You see, Kathy has recently faced some serious health issues, but she has held strong and persevered through them. She is an excellent example for the graduating students, and for that reason I dedicated my address to her. The students gave Kathy a round of applause, too, which I really appreciated. It was very touching.
What makes Shippensburg University so great?
Shippensburg University means a lot to me. It is where I studied and prepared for my career. I have so many fond memories of the campus, my professors, and my learning experiences there. Some of my siblings and close friends went to Shippensburg University, too, and I know that the value the university brought to their life is just as significant for them as it is for me.
What makes Shippensburg University so great? Well, the university’s mission is to develop students’ utmost intellectual, personal, and social capabilities. For me, that’s at the heart of what makes it such a great place of learning. It’s also something from which all Shippensburg University students benefit.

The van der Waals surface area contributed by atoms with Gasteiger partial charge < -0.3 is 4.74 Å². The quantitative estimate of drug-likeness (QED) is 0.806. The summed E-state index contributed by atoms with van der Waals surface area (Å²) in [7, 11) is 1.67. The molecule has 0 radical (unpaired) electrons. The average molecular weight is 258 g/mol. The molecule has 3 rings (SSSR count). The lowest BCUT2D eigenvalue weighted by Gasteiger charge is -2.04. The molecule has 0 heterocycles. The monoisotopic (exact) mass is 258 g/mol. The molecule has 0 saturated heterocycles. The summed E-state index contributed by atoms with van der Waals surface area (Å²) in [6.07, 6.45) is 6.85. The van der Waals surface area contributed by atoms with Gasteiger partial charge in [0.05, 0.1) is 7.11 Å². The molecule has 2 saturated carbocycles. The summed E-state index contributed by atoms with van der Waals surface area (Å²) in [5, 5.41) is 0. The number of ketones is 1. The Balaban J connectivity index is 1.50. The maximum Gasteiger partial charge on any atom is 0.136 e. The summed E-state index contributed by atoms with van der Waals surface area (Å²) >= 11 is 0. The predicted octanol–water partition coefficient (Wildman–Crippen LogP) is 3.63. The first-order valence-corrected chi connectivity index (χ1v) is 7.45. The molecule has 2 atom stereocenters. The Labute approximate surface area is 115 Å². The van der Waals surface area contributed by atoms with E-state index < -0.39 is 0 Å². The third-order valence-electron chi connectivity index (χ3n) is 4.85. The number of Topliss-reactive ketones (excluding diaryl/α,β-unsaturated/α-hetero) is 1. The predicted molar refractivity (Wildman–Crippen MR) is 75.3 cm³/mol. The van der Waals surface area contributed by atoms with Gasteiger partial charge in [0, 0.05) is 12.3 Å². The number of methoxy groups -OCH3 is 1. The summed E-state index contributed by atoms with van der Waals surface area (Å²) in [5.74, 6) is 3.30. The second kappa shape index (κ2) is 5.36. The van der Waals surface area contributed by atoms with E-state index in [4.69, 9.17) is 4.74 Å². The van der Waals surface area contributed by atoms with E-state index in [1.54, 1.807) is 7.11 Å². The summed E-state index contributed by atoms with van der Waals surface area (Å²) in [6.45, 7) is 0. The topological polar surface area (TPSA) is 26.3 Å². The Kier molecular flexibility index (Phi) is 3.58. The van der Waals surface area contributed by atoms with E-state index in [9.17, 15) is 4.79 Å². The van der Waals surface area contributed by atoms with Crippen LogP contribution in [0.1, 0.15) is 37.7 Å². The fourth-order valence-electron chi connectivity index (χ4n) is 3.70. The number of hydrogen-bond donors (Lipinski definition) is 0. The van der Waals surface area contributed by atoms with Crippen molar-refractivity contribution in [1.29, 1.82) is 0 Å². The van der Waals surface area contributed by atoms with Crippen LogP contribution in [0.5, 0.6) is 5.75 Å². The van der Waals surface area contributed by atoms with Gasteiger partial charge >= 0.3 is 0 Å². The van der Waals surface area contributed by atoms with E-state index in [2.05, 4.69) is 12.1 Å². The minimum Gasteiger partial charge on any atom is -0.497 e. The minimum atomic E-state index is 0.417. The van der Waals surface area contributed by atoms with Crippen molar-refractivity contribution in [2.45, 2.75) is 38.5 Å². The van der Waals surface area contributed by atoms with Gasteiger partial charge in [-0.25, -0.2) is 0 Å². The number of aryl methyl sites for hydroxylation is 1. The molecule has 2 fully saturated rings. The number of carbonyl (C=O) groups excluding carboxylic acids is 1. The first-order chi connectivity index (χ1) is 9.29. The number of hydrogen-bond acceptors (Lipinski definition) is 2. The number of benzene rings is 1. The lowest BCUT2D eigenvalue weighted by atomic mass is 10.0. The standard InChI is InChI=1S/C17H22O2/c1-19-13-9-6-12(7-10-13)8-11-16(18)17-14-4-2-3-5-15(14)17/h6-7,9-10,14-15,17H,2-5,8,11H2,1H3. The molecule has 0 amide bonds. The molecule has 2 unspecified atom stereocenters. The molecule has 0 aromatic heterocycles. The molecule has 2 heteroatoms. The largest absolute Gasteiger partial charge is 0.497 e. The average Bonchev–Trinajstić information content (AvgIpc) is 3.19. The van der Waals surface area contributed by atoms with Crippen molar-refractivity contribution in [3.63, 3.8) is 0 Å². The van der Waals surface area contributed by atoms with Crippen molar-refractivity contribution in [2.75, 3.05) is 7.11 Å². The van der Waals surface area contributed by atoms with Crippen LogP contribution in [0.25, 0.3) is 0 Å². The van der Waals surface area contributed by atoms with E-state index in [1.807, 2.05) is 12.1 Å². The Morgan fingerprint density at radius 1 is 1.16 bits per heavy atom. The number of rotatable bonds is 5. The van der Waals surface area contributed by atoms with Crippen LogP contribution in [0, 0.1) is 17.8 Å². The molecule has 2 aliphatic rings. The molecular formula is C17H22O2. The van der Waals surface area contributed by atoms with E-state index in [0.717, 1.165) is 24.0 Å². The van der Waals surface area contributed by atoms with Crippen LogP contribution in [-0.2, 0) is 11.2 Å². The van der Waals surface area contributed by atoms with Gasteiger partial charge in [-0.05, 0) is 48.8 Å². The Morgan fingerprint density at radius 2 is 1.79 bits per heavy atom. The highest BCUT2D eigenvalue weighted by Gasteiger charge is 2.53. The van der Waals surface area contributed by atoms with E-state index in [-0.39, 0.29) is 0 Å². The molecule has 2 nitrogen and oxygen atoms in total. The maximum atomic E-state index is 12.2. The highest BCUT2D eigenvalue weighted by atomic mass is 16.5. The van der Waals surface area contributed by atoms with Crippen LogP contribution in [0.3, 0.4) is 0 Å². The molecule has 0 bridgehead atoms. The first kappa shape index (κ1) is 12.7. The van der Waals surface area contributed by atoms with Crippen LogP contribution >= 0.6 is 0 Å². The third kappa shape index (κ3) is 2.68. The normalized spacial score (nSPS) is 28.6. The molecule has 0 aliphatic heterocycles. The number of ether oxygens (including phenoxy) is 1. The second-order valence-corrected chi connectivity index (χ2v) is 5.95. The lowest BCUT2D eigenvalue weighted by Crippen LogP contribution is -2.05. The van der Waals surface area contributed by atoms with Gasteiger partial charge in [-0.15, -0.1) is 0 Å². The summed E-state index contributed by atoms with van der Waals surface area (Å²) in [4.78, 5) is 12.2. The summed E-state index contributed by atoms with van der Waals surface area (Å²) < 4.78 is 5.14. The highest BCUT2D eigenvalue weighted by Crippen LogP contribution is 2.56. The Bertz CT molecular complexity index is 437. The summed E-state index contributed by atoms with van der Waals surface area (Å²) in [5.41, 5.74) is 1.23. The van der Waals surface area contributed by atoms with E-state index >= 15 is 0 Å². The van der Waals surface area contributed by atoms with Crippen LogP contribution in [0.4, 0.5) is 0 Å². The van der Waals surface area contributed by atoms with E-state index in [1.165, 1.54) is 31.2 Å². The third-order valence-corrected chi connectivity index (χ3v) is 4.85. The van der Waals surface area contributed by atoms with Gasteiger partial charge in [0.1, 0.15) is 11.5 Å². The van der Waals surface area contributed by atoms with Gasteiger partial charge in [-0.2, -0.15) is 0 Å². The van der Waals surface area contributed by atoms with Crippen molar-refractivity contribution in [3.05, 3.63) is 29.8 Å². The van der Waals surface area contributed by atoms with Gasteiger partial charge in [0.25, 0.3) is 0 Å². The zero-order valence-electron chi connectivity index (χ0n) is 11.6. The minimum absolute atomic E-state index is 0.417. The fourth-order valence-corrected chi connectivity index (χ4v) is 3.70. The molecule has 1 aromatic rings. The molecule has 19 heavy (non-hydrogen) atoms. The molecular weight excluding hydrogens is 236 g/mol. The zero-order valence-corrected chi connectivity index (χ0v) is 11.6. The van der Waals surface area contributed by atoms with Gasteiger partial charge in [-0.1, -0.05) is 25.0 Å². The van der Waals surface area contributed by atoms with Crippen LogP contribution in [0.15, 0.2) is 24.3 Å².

Near the end of my speech, I welcomed the graduates into their new role as Shippensburg alumni. I asked that they wear that badge with honor and make their peers and those who’ve walked the halls of Old Main before them proud, and to do it as an example for those who will follow them, too. Basically, I asked that my fellow Raiders shine as graduates of Shippensburg University, because we all have one commonality – a great alma mater.
Barb is a 1982 graduate of Shippensburg University, holding a Bachelor of Science in Business Administration. As PSECU’s Vice President of Marketing and Membership Development, she oversees the marketing and communication efforts for the state’s largest credit union and devises strategies to position it strongly in the marketplace. In addition, she leads PSECU’s Membership Development efforts, which include both University Development and Business Development components. Follow her on Twitter @barbbowker.